And that's where Jess York finds herself, at the center of a campaign standing up for her son and kids everywhere. "I personally know I'm not going to be able to stop bullying but I just want to make a difference."

So that leaves us with the big question: Where does the buck stop? What will make the difference?
We asked all sides.

Teens told me it takes parents, teachers, bystanders and even better laws.

Parents say it starts at home being role models, teaching kids how to act, and school leaders are key.

Stratton says, "schools can't do it alone, it takes society as a whole."

Gronemus says education on the issue is key, teaching kids how to build self confidence is important, and getting bystanders to take a stand also helps.

Statistics show 57% of bullying situations stop when a classmate intervenes.

"There's power in numbers. So if there's lots of people working together to address the issue to deal with it productively and effectively the better off we're going to be," says Gronemus.

Since taking her son's story public, Jess York has become an anti-bullying advocate who plans to march on the capitol in the fall in something called the Monster March, hoping to get the law changed and hoping to change things for kids like Tannor.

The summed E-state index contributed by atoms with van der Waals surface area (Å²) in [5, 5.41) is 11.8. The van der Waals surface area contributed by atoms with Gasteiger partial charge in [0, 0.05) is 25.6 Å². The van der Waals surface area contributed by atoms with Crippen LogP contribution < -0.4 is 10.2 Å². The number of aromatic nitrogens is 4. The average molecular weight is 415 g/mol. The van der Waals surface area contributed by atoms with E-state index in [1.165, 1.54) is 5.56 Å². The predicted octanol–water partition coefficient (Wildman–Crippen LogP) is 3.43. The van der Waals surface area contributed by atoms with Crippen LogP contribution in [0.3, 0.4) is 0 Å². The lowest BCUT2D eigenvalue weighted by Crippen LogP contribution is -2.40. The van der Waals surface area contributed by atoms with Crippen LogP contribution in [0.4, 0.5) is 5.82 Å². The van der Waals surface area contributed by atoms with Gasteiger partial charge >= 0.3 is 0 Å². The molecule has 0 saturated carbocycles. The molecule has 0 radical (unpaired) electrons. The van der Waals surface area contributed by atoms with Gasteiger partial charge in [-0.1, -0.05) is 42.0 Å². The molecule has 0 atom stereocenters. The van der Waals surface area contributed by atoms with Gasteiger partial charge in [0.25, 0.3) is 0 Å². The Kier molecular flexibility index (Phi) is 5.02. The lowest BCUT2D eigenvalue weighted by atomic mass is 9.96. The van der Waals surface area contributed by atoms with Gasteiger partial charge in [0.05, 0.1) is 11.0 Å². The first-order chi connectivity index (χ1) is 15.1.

"What it has taught him is that he can stand up, that he can have a voice," she says.

To see part 2 of the investigation, with specific strategies for kids and parents, click here

For additional resources, see links in blue below this story
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WEAU asked for statements from other stakeholders like police, Congressman Ron Kind and school leaders. Here are some additional statements on the issue:

FROM REP. RON KIND:
“School bullying is a real problem. In order to provide our students with the most effective and efficient learning environments possible, it is critical to ensure that they are safe at school.

“I have long been an advocate for safety in the classrooms and have supported legislation that would provide resources to prevent and prohibit harassment and bullying.

“But Congress can’t do it alone. Our families, communities, and our educators all have important roles in helping our students learn appropriate behavior among their peers. I will continue to do what I can to ensure that all kids have a safe learning environment, free from fear of bullying.”